Small housebuilders are the answer to the housing crisis. Here's how we can help them

James Meekings
House Building Boosted By Help To Buy Scheme And Overseas Investment
High street banks are not in a strong position to help small housebuilders (Source: Getty)

The housing crisis is one of the most important policy challenges we currently face. As the gap between supply and demand grows, the lives of hard-working families become harder.

While there are obvious societal issues, the economy also suffers. In 2014, Bank of England governor Mark Carney admitted that the UK’s booming housing market had become the biggest risk to financial stability, citing a shortage of homes as the fundamental problem.

Since 2006, the UK housing shortfall has grown to more than a quarter of a million dwellings, pushing house prices up by 45 per cent across the nation, and 97 per cent in London. Issues with the property market only serve to add fuel to the rental market fire, with London rents increasing by 20 per cent over the past five years. As large property developers continue to warn that they’re only able to meet around 60 per cent of demand – it’s clear that something needs to change.

Just as small businesses are critical to the success of the British economy, so too are small housebuilders. There’s no doubt that, with the right support, large and small developers have the potential to solve the housing crisis together, which is why we were so frustrated to learn of the barriers they face in accessing finance. A 2014 National House Building Council survey found that half of small builders find banks’ reluctance to lend a serious problem.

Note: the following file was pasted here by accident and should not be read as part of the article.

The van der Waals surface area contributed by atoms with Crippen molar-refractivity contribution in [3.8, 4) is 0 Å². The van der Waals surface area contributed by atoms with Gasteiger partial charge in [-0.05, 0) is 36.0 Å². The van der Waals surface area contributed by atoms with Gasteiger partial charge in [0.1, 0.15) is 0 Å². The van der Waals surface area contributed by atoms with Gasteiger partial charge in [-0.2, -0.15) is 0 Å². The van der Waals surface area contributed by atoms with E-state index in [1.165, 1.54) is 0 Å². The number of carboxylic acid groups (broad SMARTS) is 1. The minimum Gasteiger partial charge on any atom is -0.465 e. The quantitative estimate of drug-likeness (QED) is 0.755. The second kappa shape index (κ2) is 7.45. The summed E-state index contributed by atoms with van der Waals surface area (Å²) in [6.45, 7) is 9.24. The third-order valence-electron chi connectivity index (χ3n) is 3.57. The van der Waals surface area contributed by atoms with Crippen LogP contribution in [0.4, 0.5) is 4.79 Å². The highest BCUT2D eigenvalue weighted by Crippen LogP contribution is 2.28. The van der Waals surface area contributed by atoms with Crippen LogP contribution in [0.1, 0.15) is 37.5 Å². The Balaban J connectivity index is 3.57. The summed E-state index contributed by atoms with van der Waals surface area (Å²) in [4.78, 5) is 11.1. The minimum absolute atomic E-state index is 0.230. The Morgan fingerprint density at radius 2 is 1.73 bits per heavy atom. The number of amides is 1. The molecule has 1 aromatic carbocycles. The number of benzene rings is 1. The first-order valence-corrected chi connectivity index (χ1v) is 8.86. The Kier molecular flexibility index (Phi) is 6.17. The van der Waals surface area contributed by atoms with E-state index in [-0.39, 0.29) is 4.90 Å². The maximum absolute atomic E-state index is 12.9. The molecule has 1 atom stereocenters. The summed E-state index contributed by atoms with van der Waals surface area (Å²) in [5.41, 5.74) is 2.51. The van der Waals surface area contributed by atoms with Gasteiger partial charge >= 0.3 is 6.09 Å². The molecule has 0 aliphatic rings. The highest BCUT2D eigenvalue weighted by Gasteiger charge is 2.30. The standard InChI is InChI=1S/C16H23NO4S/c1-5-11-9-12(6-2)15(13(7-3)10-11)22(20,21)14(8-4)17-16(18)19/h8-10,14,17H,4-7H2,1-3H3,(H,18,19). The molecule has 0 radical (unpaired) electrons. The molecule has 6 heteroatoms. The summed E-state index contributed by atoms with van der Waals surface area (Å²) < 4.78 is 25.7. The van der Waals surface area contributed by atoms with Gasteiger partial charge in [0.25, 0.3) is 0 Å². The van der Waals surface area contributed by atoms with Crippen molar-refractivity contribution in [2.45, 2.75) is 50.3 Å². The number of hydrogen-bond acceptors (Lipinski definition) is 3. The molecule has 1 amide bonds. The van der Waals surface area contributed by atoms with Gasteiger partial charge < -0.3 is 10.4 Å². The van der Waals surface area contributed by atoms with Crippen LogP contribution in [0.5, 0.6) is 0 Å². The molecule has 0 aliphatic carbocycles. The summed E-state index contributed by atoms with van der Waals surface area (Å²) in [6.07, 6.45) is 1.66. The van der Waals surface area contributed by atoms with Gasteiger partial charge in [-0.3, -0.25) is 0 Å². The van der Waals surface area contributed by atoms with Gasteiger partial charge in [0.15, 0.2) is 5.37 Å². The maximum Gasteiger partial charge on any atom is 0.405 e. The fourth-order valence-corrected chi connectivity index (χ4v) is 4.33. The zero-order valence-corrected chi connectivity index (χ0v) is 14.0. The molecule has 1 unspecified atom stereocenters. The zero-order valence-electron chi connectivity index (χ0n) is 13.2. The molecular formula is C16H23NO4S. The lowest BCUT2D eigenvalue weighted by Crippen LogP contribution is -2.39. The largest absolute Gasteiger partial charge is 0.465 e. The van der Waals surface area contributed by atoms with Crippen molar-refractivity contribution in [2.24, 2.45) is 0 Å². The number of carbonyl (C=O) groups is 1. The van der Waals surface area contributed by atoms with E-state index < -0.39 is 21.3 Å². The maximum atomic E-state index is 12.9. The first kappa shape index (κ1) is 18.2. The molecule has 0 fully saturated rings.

High street banks are not in a strong position to help small housebuilders; bad debts from the last crisis have reduced their appetite to lend, while legacy IT issues make for a sluggish process. Throw in higher capital requirements through the introduction of “slotting” regulation, and you’re left with a cocktail of reasons why small property developers continue to struggle to access finance through traditional channels.

It is therefore unsurprising that innovation in financial technology has proliferated in recent years, giving developers the opportunity to choose from a diverse range of funding options rather than relying on traditional banks. Direct lending platforms are helping to meet demand by giving investors the opportunity to earn stable, predictable returns while lending directly to borrowers. In the absence of legacy issues, platforms are able to deliver the same level of credit assessment in a more efficient way for the customer. Developers are able to access finance in a matter of weeks rather than months.

The impact that direct lending platforms are having on the housing sector is already becoming apparent. Research from the Centre for Economics and Business Research found that lending through Funding Circle’s platform has already helped to build 2,200 new homes across the UK since 2014 – the majority of which are affordable family homes. Although there’s still a long way to go, it’s hugely rewarding to see the real impact direct lending is beginning to have not just on the economy, but on society.

This is undoubtedly a difficult time for the property sector, and for the wider economy as a whole, but I am confident that, with better access to finance, small housebuilders can and will be the answer to the crisis.

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